But the British are not the only ones at fault. The two most prominent leaders of the Provisional IRA during the Troubles, Gerry Adams and Martin McGuinness continue to deny or minimize their involvement in directing the IRA’s campaign. Mr Adams maintains that he was never in the IRA much less its most influential leader while Mr McGuinness claims he left the organization in 1974.
Neither assertion is at all credible and the problem for them, for Richard Haass and for Northern Ireland is that the level of cynicism about the two men’s denials is now so widespread and caustic that any attempt to deal with the past emerging from Dr Haass’s efforts that leaves these fictions intact will not only fail but deserve to fail.
Throughout many years reporting on the IRA, I have never been given a satisfactory explanation why Gerry Adams chose to actively deny his membership rather than do what all his predecessors did, which was to fudge his answer: to not tell the truth while never telling a lie, to make a non-denial denial.
He first adopted the outright denial approach back in the late 1970’s and I can only imagine that he did not then think he would ever be propelled to his current prominence and so claiming non-involvement may not have seemed such a big deal at the time.
But it has become a big deal, so much so that one must wonder if Gerry Adams himself regrets it. He was without doubt a military strategist of exceptional talent during the 1970’s, someone whose record bears comparison with Michael Collins, and he was pragmatic, courageous and tough – some would add ruthless – enough to later lead the Provisionals out of war and into dizzying political success to the extent that he and his party now stand on the threshold of sharing government power in both states.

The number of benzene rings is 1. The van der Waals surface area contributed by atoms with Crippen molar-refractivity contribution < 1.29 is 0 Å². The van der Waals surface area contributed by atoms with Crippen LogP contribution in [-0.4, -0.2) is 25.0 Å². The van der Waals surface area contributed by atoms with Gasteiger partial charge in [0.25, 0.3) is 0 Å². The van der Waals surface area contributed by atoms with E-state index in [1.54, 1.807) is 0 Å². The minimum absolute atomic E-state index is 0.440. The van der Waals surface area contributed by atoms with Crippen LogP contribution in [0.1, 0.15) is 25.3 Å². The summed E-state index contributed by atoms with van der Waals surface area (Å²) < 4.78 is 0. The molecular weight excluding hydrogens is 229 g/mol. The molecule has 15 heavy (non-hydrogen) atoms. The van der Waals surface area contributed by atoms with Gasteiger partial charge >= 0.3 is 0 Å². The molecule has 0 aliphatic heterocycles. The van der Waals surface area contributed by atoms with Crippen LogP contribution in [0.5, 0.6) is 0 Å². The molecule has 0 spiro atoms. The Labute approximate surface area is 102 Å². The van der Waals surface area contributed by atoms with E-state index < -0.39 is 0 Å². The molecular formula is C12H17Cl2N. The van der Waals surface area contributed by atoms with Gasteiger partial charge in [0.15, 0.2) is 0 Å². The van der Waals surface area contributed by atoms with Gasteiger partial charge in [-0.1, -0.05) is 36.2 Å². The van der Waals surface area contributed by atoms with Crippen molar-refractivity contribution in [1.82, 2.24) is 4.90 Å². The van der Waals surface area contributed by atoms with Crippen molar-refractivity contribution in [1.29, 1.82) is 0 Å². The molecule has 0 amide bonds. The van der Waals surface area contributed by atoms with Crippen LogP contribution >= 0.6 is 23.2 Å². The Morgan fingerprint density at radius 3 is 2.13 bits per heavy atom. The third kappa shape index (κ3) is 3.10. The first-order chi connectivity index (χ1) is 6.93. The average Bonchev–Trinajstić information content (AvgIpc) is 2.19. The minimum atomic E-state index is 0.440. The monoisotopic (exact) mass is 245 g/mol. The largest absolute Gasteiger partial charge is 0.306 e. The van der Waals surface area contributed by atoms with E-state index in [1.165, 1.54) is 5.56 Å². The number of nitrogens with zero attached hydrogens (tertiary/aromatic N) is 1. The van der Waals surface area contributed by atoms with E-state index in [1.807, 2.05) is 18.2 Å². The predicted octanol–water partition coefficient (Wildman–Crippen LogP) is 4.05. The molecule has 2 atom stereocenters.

Yet he will not be remembered for this remarkable life story but for his denial of what everyone knows to be the truth.
And it has been a self-destructive deception. There is no doubt in my mind, for instance, that his denial of their shared lives prompted both Brendan Hughes and Dolours Price to angrily spill the beans on him with allegations that pursue him everywhere.
At this point Gerry Adams could be forgiven for feeling trapped by his years of dissembling, for feeling that if he now admitted the truth he would only make things worse.
But to believe that may be to badly misjudge human nature and the hunger for real peace in Ireland. If he was to come clean about his past membership of the IRA and apologize for the years of deception in the appropriate way, it is just as likely that his honesty would receive the warmest of welcomes and be greeted by sympathy, hope and relief. It would be difficult even for his enemies to respond begrudgingly.
Such a move could have a liberating impact on himself and help slice through the past’s Gordian knot, pressurizing all the other parties, not least Ms Villiers, to respond with equal generosity. It would remove at a stroke the most potent weapon wielded by his political opponents in the Dail, and it would guarantee his proper place in Irish history. It could be a game-changing move.
It remains to be seen whether Gerry Adams has the courage, imagination and foresight to take such a step but one thing is certain; no mechanism to deal with past can have any credibility as long as leaders like him continue to deny the defining part of their lives during Northern Ireland’s Troubles. No more than if Ms Villiers’ mean-spirited approach were also to prevail.
- * Amnesty International, ‘Northern Ireland: Time To Deal With The Past’, September 2013